Both subjects experienced enormous pain inflicted by the systems within which they had lived, finding themselves unmoored –untethered to the very things they had long adopted as right and true. The clearly defined roles they had come to embody had vanished. They were adrift in painful ways.
On that fateful day when the ex-Marine approached the mosque with his blood boiling, he was not met with fear. Perhaps it was there below the surface, but what was demonstrated was something else. Confronted by avatars of those he had fought and killed, he was shown kindness and love. Those proffering the gifts knew hate and war themselves, yet their faith dictated kindness toward the stranger. Through acts of kindness rooted in hospitality bridges were built over time, and deep relationships were formed.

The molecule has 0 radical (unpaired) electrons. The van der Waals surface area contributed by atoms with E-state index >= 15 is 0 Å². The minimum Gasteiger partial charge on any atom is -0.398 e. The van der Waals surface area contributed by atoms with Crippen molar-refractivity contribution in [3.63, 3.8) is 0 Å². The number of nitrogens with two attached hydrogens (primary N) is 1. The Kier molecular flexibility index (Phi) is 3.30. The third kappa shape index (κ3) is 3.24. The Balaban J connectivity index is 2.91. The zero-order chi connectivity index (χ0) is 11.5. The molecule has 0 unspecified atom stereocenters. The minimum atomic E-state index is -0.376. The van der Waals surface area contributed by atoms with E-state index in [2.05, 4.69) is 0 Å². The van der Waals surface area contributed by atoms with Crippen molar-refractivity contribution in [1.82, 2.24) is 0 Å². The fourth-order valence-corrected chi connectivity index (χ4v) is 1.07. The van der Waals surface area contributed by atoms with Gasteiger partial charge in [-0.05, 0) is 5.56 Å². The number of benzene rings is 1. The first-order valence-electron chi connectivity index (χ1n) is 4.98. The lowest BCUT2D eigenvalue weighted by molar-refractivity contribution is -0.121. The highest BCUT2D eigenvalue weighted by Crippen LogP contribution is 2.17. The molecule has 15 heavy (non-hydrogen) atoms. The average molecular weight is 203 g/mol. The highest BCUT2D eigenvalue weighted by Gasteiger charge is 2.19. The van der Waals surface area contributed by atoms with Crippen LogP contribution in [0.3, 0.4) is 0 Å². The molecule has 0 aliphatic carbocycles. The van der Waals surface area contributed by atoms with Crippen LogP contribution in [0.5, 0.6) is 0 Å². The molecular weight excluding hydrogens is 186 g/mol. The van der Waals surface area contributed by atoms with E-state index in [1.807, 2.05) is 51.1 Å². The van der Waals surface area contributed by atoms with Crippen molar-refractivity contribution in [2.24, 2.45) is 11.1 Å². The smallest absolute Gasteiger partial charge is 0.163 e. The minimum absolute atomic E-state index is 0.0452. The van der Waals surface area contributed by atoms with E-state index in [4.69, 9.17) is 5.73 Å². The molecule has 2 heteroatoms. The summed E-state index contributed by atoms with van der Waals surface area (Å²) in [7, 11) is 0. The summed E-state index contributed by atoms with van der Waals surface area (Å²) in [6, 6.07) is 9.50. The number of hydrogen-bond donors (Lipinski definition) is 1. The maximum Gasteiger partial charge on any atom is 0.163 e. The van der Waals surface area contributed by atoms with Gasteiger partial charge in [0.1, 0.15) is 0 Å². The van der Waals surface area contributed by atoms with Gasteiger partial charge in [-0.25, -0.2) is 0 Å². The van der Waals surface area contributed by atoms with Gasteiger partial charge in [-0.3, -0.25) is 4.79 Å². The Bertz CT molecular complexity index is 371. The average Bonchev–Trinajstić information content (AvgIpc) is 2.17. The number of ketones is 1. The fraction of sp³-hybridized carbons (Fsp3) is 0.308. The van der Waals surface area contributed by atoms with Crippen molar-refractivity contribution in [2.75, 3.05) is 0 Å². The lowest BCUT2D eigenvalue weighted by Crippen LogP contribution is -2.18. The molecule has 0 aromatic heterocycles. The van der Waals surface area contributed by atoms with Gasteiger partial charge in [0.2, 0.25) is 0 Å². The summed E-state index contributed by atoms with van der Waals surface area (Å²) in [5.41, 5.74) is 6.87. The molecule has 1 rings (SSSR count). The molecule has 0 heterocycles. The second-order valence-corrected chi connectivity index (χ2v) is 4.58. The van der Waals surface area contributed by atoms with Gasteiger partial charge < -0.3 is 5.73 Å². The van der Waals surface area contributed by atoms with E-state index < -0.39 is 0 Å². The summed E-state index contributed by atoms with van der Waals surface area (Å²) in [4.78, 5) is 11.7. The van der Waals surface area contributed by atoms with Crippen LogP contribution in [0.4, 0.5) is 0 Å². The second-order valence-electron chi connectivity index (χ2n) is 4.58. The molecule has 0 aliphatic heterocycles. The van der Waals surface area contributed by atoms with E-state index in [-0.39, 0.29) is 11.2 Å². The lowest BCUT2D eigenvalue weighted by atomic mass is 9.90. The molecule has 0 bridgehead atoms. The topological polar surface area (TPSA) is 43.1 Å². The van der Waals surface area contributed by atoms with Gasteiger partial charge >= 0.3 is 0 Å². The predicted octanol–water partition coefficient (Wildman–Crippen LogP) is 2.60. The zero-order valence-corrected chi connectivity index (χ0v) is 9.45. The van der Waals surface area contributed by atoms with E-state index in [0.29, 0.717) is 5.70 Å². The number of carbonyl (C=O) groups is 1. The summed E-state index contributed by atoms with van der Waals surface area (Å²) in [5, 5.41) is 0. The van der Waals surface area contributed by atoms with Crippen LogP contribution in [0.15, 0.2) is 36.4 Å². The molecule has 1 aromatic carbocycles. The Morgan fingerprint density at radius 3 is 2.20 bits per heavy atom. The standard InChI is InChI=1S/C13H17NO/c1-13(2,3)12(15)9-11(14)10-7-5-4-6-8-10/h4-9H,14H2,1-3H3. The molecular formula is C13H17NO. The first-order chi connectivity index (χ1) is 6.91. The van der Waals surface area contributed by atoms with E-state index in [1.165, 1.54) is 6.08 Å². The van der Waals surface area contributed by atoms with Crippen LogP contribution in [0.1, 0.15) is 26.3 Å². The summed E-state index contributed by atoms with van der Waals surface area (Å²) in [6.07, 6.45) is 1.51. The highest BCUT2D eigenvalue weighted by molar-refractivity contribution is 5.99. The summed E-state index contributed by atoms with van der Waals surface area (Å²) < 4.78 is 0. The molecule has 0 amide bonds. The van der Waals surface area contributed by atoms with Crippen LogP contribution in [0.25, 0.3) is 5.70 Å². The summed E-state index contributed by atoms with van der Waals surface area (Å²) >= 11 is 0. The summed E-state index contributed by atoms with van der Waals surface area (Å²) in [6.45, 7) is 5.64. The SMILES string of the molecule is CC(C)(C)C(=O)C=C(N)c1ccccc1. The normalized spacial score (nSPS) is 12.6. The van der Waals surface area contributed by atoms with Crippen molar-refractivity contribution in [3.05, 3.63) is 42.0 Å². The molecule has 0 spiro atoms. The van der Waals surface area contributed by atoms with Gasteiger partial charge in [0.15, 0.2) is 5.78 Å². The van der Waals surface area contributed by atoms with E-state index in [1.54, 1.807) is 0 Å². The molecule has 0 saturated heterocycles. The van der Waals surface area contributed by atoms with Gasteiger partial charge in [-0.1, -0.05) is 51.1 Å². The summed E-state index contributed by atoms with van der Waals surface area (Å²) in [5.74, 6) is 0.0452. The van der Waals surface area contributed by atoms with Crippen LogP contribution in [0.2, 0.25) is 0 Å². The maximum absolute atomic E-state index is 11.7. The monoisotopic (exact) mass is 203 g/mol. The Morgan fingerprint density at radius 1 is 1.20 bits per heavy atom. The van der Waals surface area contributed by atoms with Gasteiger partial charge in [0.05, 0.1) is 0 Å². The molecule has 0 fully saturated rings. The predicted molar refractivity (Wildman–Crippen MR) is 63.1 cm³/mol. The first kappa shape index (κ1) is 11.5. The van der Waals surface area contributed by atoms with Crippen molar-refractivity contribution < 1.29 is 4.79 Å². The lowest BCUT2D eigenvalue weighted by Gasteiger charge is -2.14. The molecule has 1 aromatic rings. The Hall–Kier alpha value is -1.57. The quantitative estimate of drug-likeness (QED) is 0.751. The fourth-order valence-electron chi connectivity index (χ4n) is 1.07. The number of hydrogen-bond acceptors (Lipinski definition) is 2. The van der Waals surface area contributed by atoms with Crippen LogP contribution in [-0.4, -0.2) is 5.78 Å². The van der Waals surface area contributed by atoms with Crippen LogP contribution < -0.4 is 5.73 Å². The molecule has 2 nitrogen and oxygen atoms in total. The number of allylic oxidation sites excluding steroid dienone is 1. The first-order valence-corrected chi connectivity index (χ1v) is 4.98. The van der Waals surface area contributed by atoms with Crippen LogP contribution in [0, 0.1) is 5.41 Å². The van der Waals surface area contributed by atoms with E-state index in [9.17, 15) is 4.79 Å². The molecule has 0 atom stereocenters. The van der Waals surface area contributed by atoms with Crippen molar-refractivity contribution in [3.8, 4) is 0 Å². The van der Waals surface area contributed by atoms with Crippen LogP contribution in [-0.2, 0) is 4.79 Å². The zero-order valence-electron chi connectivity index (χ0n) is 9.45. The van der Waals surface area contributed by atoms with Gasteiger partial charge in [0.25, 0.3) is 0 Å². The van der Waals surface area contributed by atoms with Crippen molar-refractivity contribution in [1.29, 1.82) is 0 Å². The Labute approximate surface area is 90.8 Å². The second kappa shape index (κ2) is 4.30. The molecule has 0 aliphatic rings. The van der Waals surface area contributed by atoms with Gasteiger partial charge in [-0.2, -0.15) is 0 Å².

Our other subject‘s conscience left her no choice but to publicly disaffiliate with the organization to which she’d belonged for decades. Perhaps the COVID pandemic where most lived a bit more isolating existence made it easier at first. But when the pandemic was waning and churches were once again opening their doors, she, likely feeling a bit battered, had no place of worship where she felt she was connected, more-or-less inconspicuous, and importantly, a place to which she could attribute the belongingness she dearly missed. Finally, feeling forced out of her familiar surroundings, she wearily ventured into an altogether different worship environment and was greeted not as a stranger, not as a threat, but with kindness and gentleness. Absent was the weight of who others thought she should or might be. She was shown hospitality in word and deed. A sense of welcome warmed her to the very depths of her soul. The kindness of strangers built bridges and love paved them. She had found a place to belong.